Search results for: rhetoric-and-the-law-of-draco

Rhetoric and the Law of Draco

Author : Edwin Carawan
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Trials for murder and manslaughter in ancient Athens are preserved in a singularly full and revealing record. The earliest surviving speeches were written for such proceedings, and the laws governing such trials - laws that tradition ascribes to Draco himself - also survive in large part. These documents bear witness to the birth of the jury trial and of democratic rhetoric. This book, the first study of its kind, offers a systematic interpretation of Draco's law and the legal reasoning that grew out of it. The author outlines the historical development (7th to 4th centuries BCE), and then analyses the surviving speeches to unravel the underlying issues and practical consequences.

Women Crime and Punishment in Ancient Law and Society

Author : Elisabeth Meier Tetlow
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The ancient period of Greek history, to which this volume is devoted, began in late Bronze Age in the second millennium and lasted almost to the end of the first century BCE, when the last remnant of the Hellenistic empire created by Alexander the Great was conquered by the Romans. Extant texts of law of actual laws are few and often found embedded in other sources, such as the works of orators and historians. Greek literature, from the epics of Homer to the classical dramas, provides a valuable source of information. However, since literary sources are fictional portrayals and often reflect the times and biases of the authors, other more concrete evidence from archaeology has been used throughout the volume to confirm and contextualize the literary evidence about women, crime, and punishment in ancient Greece. The volume is divided into three parts: (I) Mykenean and Archaic Greece, (II) Classical Greece, and (III the Hellenistic Period. The book includes illustrations, maps, lists of Hellenistic dynasties, and Indices of Persons, Place and Subjects. Crime and punishment, criminal law and its administration, are areas of ancient history that have been explored less than many other aspects of ancient civilizations. Throughout history women have been affected by crime both as victims and as offenders. In the ancient world, customary laws were created by men, formal laws were written by men, and both were interpreted and enforced by men. This two-volume work explores the role of gender in the formation and administration of ancient law and examines the many gender categories and relationships established in ancient law, including legal personhood, access to courts, citizenship, political office, religious office, professions, marriage, inheritance, and property ownership. Thus it focuses on women and crime within the context of women in the society.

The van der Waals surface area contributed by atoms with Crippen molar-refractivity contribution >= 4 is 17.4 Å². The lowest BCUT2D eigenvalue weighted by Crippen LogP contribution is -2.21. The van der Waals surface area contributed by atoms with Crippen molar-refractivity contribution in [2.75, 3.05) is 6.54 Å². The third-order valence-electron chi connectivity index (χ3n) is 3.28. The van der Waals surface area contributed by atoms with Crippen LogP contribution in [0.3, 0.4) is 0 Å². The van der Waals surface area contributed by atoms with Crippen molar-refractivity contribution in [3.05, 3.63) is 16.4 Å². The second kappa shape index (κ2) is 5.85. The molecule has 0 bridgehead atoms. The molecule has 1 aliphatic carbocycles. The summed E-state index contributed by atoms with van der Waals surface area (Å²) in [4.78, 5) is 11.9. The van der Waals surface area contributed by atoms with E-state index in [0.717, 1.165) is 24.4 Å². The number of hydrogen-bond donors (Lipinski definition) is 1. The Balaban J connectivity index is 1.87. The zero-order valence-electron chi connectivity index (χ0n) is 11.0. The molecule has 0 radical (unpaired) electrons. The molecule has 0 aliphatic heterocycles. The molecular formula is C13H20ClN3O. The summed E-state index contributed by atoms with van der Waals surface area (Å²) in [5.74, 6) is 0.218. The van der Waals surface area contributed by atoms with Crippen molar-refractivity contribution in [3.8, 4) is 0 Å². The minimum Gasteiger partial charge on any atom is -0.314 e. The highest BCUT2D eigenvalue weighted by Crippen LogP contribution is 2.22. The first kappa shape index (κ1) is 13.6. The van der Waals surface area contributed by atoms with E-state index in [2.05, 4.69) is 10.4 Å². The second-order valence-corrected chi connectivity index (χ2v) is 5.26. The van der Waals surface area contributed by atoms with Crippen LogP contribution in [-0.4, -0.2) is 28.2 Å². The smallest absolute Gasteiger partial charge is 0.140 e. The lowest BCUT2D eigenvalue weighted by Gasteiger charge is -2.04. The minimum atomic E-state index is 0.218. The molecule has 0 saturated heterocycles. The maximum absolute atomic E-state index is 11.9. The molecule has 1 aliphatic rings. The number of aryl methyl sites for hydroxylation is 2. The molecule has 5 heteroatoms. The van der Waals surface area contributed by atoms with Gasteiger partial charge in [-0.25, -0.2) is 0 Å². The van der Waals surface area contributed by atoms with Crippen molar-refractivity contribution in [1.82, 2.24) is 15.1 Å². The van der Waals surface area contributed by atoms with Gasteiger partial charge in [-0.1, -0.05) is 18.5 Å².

A Companion to Greek Rhetoric

Author : Ian Worthington
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This complete guide to ancient Greek rhetoric is exceptional both in its chronological range and the breadth of topics it covers. Traces the rise of rhetoric and its uses from Homer to Byzantium Covers wider–ranging topics such as rhetoric′s relationship to knowledge, ethics, religion, law, and emotion Incorporates new material giving us fresh insights into how the Greeks saw and used rhetoric Discusses the idea of rhetoric and examines the status of rhetoric studies, present and future All quotations from ancient sources are translated into English

Law Rhetoric and Comedy in Classical Athens

Author : D. L. Cairns
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An international cast of distinguished scholars here offers seventeen new contributions on the detail and development of Athenian law; the life, work, and political background of the Attic orators; and the intersection of Attic Comedy with Athenian law, politics, and society. In their detailed and careful use of evidence and deep awareness of social and historical contexts, the essays aspire to standards set by their distinguished honorand, Professor D.M. MacDowell.

Law and Consent

Author : Karla M. O'Regan
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Consent is used in many different social and legal contexts with the pervasive understanding that it is, and has always been, about autonomy – but has it? Beginning with an overview of consent’s role in law today, this book investigates the doctrine’s inseparable association with personal autonomy and its effect in producing both idealised and demonised forms of personhood and agency. This prompts a search for alternative understandings of consent. Through an exploration of sexual offences in Antiquity, medical practice in the Middle Ages, and the regulation of bodily harm on the present-day sports field, this book demonstrates that, in contrast to its common sense story of autonomy, consent more often operates as an act of submission than as a form of personal freedom or agency. The book explores the implications of this counter-narrative for the law’s contemporary uses of consent, arguing that the kind of freedom consent is meant to enact might be foreclosed by the very frame in which we think about autonomy itself. This book will be of interest to scholars of many aspects of law, history, and feminism as well as students of criminal law, bioethics, and political theory.